“If a child attends class at least twice a week, you should be able to have an impact,” the assistant principal told the teachers at a staff meeting. Ms. P stood nearby, nodding in affirmation with a deep, serious scowl. Nobody said a word. We knew better than to challenge this assertion and suggest it was a delusional fantasy. The administrators would have immediately countered that if a kid who ever came to class was failing, it was still simply because the teacher was ineffective. So at report-card time, I had more than a dozen students with averages at or close to single digits. They were instantly boosted to 55.
But that wasn’t enough. In order for me to be considered an effective teacher, at least 80 percent of my students had to pass. That meant a grade of 65. If less than 80 percent of any class was passing, the city’s Department of Education might see the data as an indication of not only an ineffective teacher, but also of an ineffective school. And with the administration of these small schools so intimately intertwined with the principal’s visionary leadership, it might signal an ineffective principal. Which of course, was a near-impossibility, a virtual oxymoron in the principal-centric system.
At Latinate, any teacher who failed more than 20 percent of a class had to immediately come up with an action plan to remedy the situation by the next marking period. The school’s teacher’s handbook had a couple of pages of suitable action-plan actions:
- Create a chart of missing work on the wall.
- Confer with students, parents, guidance counselors, and other teachers.
- Celebrate student work on the wall; call or email parent whenever a child achieves something notable.
- Pull students out during lunch and tutor.
- Provide parents with a weekly printout of SnapGrades, and request that parents sign the printout or give you a call to confirm receipt.
- Contact parent to come to school after a child misses three homework submissions.
- Provide students with differentiated materials, quizzes, tests, etc.
- Appoint peer tutors.
- Organize after-school study hall with teacher and parent vol- unteers to oversee students completing homework.
- Give students a lot of work so that even if they complete only half of it, there is still a basis for a passing grade.
… And so on. I would have happily set to work on these steps if anyone honestly believed they would get results. These are all reasonable approaches for students who are trying and not quite making it. But for Shaneblane, Santiago, Natasha and her posse, and a dozen others who did nothing? C’mon. It was laughable. Instead, the best action-plan advice I received was from another teacher at Latinate:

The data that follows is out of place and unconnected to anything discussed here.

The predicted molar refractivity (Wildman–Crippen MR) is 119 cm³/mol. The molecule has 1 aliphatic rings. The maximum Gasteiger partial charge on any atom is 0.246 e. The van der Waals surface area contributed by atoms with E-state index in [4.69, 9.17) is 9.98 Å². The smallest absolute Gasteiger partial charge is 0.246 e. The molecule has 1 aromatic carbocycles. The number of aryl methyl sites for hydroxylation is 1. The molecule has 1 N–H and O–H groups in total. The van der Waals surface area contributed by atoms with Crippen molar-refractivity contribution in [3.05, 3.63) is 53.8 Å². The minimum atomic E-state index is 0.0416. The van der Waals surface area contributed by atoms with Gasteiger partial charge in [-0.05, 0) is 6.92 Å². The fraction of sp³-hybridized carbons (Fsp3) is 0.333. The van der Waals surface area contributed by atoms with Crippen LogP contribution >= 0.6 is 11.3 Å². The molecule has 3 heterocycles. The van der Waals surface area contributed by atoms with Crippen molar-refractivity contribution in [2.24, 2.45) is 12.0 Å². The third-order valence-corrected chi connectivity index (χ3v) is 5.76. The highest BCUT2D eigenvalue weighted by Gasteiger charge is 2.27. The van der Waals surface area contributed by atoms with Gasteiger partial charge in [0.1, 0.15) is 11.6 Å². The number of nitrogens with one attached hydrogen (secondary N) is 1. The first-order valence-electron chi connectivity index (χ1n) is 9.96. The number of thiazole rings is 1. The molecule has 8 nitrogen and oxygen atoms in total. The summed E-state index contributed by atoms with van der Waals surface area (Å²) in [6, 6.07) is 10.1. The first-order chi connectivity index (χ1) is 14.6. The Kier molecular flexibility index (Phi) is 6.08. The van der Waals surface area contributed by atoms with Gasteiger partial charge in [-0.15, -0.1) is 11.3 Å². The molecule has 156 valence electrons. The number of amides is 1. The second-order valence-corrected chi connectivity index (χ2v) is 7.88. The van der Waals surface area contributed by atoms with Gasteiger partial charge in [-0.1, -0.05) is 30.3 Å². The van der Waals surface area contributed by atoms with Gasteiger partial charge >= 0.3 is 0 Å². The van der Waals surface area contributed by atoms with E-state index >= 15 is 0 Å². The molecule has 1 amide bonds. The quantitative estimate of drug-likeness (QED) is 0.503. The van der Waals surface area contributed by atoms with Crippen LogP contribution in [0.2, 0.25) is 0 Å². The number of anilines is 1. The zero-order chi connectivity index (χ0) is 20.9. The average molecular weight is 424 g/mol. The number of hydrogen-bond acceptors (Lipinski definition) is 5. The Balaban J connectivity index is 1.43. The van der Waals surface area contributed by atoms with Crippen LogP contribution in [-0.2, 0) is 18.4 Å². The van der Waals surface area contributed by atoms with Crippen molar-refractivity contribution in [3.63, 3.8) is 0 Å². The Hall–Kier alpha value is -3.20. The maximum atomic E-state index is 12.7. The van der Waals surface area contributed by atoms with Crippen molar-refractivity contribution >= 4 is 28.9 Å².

“Don’t fail more than 20 percent of the class,” the teacher said. “Do the math.”
“Wow!” I said. “I have never seen any organization where corruption was encouraged at such a low level.”
My colleague just shrugged. I realized I was working in the education equivalent of a Mexican police department—corruption throughout the ranks.
With this advice in mind, in the first marking period, at least 80 percent of all the students in every class I taught passed. And the failures — though many deserved zeros — received no lower than 55. Thanks to six marking periods, even a kid with a couple of 55s could — with a 70 or two thrown in, as well as some creative rounding — pass for the year.
For me, it was a distasteful exercise in statistics. Though I never heard it discussed openly, I’m sure that “do-the-math” grading is a far more standard operating procedure across the public school system. It could be argued that a teacher is simply grading on a curve, and curving the class grades so that 80 percent pass. Unfortunately, that means students who aren’t really being students at all, but merely using the school as a waiting room for either graduation or adulthood, will pass … or it’s the teacher’s fault.
I felt a tinge of that “Run away! Really, run away!” panic as I saw how quickly my mission of helping kids had been transformed into the role of an accomplice in a crazy and corrupt system bent on achieving statistical results, rather than helping students.
The Scholarship Reports prepared on the Department of Education computers showed an impressive amount of data, with passing rates carried to the second decimal point. The idea is that this kind of number-crunching indicates a very effective educational system. And my 81.82 percent pass rate even may have signaled the makings of an effective pedagogue. In fact, soon after the first marking period I received a commendation, a letter from the assistant principal congratulating me for passing enough students to keep the school in the Department of Education’s “safe harbor.” It was the only positive material I can recall that may have made its way to my personnel file.
This excerpt is reprinted with permission from SourceBooks, which published “Confessions of a Bad Teacher.”